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Maximize Classroom Space for Maximum Comfort Maximize Classroom Space for Maximum Comfort

Maximize Classroom Space for Maximum Comfort

#Leadership
Erin Werra Erin Werra Edtech Thought Leader
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Personal space has become a necessity, and kids in schools aren’t exempt.

This poses a unique challenge for school leaders who are mostly used to making do with what they have. So how can administrators create more space in overcrowded schools? 

 

In the classroom

Step one is to ditch heavy, one-purpose furniture whenever possible. This allows for a possible culture shift: moving from a stationary classroom footprint to one based in movement. While traditional classrooms, particularly for younger children, have often been structured around assigning personal space, moving to a modular or flexible classroom style may offer more freedom to maximize space. If it’s possible to restructure daily classroom life to allow students to carry their supplies with them to their seats for the day, the flexibility may outweigh the learning curve.

The one space to reserve is the focal point of wherever the teacher will spend most of their time demonstrating skills. Teachers may find that if they’re juggling a hybrid classroom, their technology setup is best undisturbed by students in person. They may also appreciate a little extra breathing room reserved just for them. 

Especially in younger grades, teachers may feel pressure to pour effort into maximizing the resources and environment. By easing that pressure, the outcomes on learning may surprise you—classrooms with minimal decoration may be less distracting for students, including those who are neurodiverse.

 

In traditional schools

Plenty of examples of repurposed space have popped up as the world pivoted during a pandemic. Schools are no different. 

Crafty administrators have repurposed unused gymnasiums, auditoriums, and storage spaces to accommodate social distancing students or for cases when families absolutely must come to the school. Even new student enrollment can be done online, so moving those types of tasks out of the physical spaces in the building keeps students and staff safer.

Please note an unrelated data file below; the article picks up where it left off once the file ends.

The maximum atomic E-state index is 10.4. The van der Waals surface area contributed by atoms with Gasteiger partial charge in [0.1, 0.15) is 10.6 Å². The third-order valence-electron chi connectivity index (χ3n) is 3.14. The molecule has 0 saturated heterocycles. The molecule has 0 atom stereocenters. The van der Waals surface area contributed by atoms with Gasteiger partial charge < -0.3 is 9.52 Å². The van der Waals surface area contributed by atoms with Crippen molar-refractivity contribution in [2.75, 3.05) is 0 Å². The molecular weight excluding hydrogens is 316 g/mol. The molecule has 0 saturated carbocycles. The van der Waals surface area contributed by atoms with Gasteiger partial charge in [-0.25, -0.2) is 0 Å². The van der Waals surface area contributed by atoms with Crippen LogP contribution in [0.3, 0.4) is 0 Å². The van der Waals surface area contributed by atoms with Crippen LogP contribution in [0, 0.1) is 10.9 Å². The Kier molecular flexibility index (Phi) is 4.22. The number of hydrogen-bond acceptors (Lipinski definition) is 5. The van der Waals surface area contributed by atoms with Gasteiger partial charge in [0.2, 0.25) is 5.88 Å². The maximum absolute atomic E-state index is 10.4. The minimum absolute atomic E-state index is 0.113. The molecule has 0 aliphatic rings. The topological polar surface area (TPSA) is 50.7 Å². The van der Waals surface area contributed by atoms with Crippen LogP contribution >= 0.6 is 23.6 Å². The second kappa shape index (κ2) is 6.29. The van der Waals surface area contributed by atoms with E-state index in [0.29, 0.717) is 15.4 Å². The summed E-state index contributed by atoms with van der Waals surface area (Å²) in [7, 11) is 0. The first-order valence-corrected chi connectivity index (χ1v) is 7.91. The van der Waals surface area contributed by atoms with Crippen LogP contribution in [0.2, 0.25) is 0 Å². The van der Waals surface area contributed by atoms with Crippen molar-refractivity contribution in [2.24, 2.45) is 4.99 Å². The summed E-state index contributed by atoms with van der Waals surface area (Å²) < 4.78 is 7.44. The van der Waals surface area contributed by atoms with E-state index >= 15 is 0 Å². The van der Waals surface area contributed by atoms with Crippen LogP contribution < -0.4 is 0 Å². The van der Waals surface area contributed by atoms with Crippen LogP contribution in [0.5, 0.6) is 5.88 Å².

Design thinking helps break administrators out of the limits we place on spaces out of habit. A dead-end hallway can become a new study hall. An unused office may take on new life as a room for students to quarantine while waiting for a parent to pick them up upon developing symptoms at school (stranger things have happened!). 

Repurposing larger, more open spaces increases ventilation, especially if they offer some access to fresh air outside. If weather permits, students may be thrilled to move some classroom activities outside, too. 

 

Spreading out into the community

Some administrators, especially in larger districts, have been on the lookout for opportunities to expand their buildings—but not by construction. 

District leaders are resisting referenda, instead renting or reusing vacant properties that fit their needs right in their own community. Some suitable places might include a community center, a church facility, open office space, or a vacant big box store. This is another culture shift for everyone involved: we’re used to schools looking and feeling a certain way. The truth is, especially now that many students have experienced virtual learning, just about anywhere with broadband can serve as a school.

 

New year, more pivots

It’s fair to say the best laid plans will probably change anyway. Figuring out how to house students in-person has a lot of benefits—if kids can safely attend schools with mitigation protocols in place, the impact on social and emotional health is worth it.
 

Follow-up resource: What else is new in K12 schools? 

Check in with three relevant 2021 topics in Midyear Check-in: 2021 Conversations.

 

Erin Werra Erin Werra Edtech Thought Leader
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